After the US Supreme Court declared segregated schools unconstitutional in its May 1954 Brown v. Board of Education decision, Tut Patterson organized the Citizens’ Council to resist the ruling. The group held its first meeting in Indianola on 11 July with the backing of fourteen prominent Mississippians, including the town’s mayor. Indianola selected Patterson as its Citizen of the Year. A few months later, representatives from twenty-two counties created the Citizens’ Councils of Mississippi, headquartered in Greenwood, and chose Patterson to serve as executive secretary, the organization’s only salaried administrator in its early days. Beginning in 1956 he also served as secretary of the Association of Citizens’ Councils of America.
Robert Boyd Patterson was born on 13 December 1921 in Clarksdale. He attended Mississippi State College, where he starred on the football team. During his senior year he served as team captain and was named all–Southeastern Conference. Patterson graduated in 1943 and immediately entered the army, where he served as a paratrooper with the 82nd Airborne Division and fought in Europe from the D-Day invasion to the occupation of Germany, rising to the rank of major. After the war Patterson became a plantation manager in LeFlore County and married Mary Agnes Chism of Clarksdale. Under his wife’s influence he became a Methodist.
“History proves,” Patterson once declared, “that the supreme power in the government of men has always been public opinion.” The Council’s purpose was clear—stirring opposition to integration. The group’s first task was ensuring the passage of a state amendment giving the legislature power to close public schools and provide tuition grants for segregated private schools. Patterson warned that integrated schools were only the beginning. The future of the nation, he told Council members, depended on “Southern white people.” “If we white Southerners submit, . . . the malignant powers of mongrelization, communism, and atheism will surely destroy this Nation from within. Racial intermarriage has already begun in the North and unless stopped will spread to the South.”
Patterson relied on exaggeration and even fabrication. In 1955 he released what was allegedly a recording of a speech by Roosevelt Williams, a professor at Howard University and a leader of the National Association for the Advancement of Colored People. According to the tape, the group’s “real” agenda was “integration of the white bedroom,” since white women longed for black men. The tape was widely distributed, with the attorney general of Georgia mailing transcripts in official envelopes. However, the recording was a fake, and Williams did not exist. Patterson downplayed the hoax, declaring, “We never claimed it to be authentic.”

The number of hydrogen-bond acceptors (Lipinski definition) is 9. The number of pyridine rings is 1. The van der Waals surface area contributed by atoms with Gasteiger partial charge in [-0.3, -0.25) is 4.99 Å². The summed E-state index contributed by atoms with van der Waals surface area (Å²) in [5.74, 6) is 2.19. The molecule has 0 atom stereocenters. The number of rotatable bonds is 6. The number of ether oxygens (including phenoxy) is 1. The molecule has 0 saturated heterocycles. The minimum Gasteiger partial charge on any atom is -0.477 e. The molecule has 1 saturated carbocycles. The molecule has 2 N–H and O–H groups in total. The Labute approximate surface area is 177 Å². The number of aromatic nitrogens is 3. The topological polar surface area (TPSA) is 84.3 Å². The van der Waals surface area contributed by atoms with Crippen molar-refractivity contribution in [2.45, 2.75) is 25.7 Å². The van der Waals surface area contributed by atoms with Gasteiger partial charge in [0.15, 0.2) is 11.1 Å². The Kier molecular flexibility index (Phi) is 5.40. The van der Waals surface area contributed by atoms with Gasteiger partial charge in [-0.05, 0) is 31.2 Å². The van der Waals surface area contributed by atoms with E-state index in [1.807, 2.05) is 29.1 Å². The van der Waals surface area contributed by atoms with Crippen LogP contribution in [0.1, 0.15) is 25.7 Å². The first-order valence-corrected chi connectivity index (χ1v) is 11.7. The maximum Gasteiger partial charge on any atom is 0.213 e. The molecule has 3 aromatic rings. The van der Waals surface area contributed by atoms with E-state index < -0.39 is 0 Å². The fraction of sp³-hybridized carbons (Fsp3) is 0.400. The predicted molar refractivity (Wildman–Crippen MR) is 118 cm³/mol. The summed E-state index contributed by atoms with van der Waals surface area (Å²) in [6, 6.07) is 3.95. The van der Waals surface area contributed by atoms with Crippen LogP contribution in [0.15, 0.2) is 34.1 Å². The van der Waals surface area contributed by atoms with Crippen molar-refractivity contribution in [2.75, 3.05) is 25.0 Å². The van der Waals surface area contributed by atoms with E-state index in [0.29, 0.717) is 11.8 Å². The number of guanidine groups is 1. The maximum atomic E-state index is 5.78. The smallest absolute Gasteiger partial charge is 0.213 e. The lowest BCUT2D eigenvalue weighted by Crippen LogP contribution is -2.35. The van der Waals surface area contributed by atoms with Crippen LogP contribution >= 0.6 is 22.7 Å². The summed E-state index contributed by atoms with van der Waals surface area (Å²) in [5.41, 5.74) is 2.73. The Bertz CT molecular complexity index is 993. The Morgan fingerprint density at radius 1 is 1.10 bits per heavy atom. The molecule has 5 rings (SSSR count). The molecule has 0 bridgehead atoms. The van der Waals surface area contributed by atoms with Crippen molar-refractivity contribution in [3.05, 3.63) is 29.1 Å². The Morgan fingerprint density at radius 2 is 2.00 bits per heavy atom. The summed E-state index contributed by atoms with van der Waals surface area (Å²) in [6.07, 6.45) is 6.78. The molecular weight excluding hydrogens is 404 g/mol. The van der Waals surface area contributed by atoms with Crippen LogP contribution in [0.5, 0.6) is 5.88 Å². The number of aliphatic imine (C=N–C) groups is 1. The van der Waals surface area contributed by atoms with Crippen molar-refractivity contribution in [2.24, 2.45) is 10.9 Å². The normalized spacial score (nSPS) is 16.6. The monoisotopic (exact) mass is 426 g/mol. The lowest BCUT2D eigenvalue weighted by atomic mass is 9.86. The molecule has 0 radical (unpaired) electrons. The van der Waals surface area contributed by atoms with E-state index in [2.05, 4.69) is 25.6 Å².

Membership in the Citizens’ Councils peaked at around one million, and southern resistance delayed significant school desegregation for a decade, allowing whites time to organize private schools and flee the public school system. In 1966 Patterson helped to found Greenwood’s Pillow Academy, from which his two sons and two daughters graduated. After the Methodist Church began to espouse what Patterson saw as “its social gospel,” he also helped organize an Independent Methodist Church.
Around 1961 William Simmons, editor of the Citizens’ Council magazine, quietly surpassed Patterson among the Council’s leaders. The organization had developed from its rural grassroots origins into a sophisticated publicity machine, and Patterson lacked the social standing and boardroom polish of Simmons, who came from a prominent banking family. Simmons’s corporate background advanced the organization’s long-standing goal of marshaling the region’s elite. Patterson continued to play a pivotal role as executive secretary and as a public speaker throughout the former Confederate states.
By 1970 the successes of the civil rights movement led Patterson to conclude that the “Federal Government is now fully committed to the amalgamation of the white and black races.” Integration was in evidence everywhere, even “our national news media” and “entertainment such as television.” “The Negro is thrust into every situation on television, obviously and unnaturally.” Patterson hoped others shared his disgust: “I believe most people resent it.” However uneasy whites felt about integration, Patterson and his allies overestimated American racism. Southern segregation and the Council’s resemblance to Nazism made many uncomfortable. Patterson himself published in neo-Nazi journals.
The Citizens’ Council formally disbanded in 1989 but was replaced by the Council of Conservative Citizens, which Gordon Baum had founded four years earlier based on the Citizens’ Council’s mailing list. The Southern Poverty Law Center classifies the Council of Conservative Citizens as a white nationalist hate group, but it retains some influence. It has approximately fifteen thousand members and continues the Citizens’ Council’s mission of raising money for private white academies. Patterson carried on his career in organized racism as a member of the advisory board and a columnist for the Citizens Informer, the Council of Conservative Citizens’ primary publication. The Informer’s editor described him as “our revered elder statesman.”
Patterson died on 21 September 2017 at age ninety-five.
- Heidi Beirich and Bob Moser, “Communing with the Council,” Intelligence Report (Southern Poverty Law Center) (Fall 2004)
- Hodding Carter III, The South Strikes Back (1959)
- Citizen Council Publications Subject File, Mississippi Department of Archives and History
- Hank Klibanoff, Jackson Clarion-Ledger (19 June 1983)
- Neil McMillen, The Citizens’ Council: Organized Resistance to the Second Reconstruction, 1954–1964 (1994)
- Jerry Mitchell, Jackson Clarion-Ledger (7 January 1993)
- Robert Boyd Patterson Subject File, Mississippi Department of Archives and History; Southern Poverty Law Center website, www.splcenter.org